Mexican Drug Trafficking Organizations’ New Marijuana StrategiesPosted by On

In 2010, the RAND Corporation said it was “noncontroversial” to declare that at least 50 percent of the marijuana consumed in the United States was produced in Mexico. At the time, there were but 11 states that had granted some legal access to marijuana, and by all indications, Mexico’s production was booming. In 2009, US authorities along the southwest border seized some 1.5 million kilograms of marijuana, up from about one million kilograms in 2005. Even so, RAND could see the tide was shifting and predicted, correctly it seems, that the coming legalization of marijuana in states like California would significantly cut into Mexican DTO’s earnings. 

RAND’s argument was based on two key factors: potency and price. In terms of potency, RAND said, US legal marijuana was about 300 percent more potent on average than Mexican-produced marijuana. And while the price point for this marijuana was as much as 50 percent higher, the potency more than made up for this difference. Even if legalization was restricted to California, RAND said, its impact on Mexican criminal organization’s market share would be significant. “We believe that legalizing marijuana in California would effectively eliminate Mexican DTOs’ revenues from supplying Mexican-grown marijuana to the California market,” RAND researchers wrote, limiting their prediction to the state they’d chosen to study but with obvious implications beyond.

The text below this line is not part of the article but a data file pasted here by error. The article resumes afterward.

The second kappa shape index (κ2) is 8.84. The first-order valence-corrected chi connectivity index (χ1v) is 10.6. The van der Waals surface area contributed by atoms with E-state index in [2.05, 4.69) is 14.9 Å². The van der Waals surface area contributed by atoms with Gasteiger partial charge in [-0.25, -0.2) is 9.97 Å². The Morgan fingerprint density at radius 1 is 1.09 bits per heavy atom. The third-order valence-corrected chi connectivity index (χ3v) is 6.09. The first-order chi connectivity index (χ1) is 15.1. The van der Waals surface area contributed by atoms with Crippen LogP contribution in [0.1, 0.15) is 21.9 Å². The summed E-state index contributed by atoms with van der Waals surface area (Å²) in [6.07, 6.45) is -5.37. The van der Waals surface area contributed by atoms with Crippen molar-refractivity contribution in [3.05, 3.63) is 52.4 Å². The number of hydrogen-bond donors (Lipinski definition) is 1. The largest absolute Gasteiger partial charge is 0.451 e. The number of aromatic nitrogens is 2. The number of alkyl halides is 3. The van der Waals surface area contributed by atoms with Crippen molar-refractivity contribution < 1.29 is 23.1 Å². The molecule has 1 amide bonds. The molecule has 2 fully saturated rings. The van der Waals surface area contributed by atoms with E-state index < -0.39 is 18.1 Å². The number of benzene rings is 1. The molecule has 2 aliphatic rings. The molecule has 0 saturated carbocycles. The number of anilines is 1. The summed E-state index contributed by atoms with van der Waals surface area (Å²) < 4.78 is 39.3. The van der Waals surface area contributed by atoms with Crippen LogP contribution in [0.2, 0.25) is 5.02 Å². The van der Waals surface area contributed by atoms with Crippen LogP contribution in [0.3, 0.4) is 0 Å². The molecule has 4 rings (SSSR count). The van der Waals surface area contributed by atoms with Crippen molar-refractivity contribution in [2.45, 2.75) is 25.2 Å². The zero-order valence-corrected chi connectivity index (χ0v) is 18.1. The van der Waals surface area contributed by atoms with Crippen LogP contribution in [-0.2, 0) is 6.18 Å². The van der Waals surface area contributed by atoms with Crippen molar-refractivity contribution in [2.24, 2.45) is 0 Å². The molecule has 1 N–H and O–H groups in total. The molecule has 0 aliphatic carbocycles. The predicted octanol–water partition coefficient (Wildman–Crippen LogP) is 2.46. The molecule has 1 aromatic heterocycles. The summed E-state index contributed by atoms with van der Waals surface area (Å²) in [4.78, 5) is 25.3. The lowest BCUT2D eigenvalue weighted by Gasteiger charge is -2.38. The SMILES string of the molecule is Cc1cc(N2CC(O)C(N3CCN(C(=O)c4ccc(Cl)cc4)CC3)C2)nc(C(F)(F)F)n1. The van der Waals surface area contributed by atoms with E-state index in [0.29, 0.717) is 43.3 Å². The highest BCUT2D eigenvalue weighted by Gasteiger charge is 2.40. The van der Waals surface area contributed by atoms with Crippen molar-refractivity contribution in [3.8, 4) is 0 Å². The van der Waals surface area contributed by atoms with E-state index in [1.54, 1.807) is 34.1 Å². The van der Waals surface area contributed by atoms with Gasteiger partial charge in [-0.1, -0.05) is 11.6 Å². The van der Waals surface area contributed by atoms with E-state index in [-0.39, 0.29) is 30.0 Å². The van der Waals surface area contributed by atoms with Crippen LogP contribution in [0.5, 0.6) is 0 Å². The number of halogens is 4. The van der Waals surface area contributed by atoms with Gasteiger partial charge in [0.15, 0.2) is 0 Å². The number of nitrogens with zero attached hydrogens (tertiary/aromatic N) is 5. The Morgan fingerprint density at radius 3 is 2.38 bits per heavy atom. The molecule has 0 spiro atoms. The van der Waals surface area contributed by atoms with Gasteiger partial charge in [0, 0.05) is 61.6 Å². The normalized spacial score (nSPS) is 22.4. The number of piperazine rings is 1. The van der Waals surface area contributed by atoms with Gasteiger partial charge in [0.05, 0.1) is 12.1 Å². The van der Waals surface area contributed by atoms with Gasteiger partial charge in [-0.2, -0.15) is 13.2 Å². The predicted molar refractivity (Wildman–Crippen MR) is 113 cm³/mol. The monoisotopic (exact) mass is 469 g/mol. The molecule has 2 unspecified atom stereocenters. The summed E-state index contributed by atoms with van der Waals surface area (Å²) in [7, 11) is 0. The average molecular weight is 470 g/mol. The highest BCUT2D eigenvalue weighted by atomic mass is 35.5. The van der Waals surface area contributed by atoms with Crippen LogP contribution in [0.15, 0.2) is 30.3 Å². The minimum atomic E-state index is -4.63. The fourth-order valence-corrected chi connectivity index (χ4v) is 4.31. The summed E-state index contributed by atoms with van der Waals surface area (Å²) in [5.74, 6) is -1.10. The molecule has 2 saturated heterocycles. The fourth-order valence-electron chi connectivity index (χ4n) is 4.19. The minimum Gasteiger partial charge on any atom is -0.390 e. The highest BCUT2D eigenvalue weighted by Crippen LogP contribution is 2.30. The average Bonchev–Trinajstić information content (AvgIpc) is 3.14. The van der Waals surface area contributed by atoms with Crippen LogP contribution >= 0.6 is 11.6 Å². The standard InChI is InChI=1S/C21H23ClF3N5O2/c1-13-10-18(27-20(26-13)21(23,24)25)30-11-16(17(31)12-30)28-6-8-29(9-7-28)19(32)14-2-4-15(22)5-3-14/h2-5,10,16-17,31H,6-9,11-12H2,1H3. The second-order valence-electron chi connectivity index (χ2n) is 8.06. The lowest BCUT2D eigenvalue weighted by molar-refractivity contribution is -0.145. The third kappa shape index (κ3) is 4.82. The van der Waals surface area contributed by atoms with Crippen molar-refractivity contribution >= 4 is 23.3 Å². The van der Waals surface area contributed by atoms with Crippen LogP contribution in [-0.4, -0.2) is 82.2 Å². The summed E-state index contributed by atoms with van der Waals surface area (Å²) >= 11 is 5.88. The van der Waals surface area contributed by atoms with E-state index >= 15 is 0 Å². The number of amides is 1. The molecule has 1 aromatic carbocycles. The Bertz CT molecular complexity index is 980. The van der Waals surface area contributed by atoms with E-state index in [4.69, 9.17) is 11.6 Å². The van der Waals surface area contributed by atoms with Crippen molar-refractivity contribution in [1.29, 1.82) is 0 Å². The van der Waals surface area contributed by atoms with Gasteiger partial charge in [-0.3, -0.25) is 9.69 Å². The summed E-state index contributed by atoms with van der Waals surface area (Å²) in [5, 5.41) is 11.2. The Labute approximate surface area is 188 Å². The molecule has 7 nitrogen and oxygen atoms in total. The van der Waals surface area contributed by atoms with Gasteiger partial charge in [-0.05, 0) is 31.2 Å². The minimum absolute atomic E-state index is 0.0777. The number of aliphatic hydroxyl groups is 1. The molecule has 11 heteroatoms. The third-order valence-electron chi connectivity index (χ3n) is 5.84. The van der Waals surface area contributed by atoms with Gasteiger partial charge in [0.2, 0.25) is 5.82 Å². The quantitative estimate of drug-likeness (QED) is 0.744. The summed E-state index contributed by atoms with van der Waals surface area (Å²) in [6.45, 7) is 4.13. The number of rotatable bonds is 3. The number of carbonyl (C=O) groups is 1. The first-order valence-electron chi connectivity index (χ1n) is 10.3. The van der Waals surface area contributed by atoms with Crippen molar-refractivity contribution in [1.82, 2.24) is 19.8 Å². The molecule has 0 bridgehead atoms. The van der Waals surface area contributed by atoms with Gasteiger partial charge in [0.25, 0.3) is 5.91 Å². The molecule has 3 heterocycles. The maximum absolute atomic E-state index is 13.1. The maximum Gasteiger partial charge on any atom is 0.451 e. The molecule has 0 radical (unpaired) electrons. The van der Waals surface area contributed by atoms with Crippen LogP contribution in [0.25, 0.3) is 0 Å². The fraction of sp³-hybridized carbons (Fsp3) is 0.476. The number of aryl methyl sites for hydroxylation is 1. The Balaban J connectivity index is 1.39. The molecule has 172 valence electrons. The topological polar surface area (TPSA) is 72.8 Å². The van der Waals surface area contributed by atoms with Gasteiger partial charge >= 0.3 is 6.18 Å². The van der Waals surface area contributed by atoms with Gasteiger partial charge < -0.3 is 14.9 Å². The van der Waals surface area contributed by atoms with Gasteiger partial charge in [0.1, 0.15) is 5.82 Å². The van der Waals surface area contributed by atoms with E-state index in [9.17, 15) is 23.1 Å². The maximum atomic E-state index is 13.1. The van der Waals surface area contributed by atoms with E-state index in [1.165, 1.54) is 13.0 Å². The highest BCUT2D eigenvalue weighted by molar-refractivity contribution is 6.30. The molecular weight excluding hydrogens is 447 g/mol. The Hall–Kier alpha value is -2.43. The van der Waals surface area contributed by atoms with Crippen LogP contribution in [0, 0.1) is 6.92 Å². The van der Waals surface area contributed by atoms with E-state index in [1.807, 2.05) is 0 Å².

*This article is the last in a four-part…

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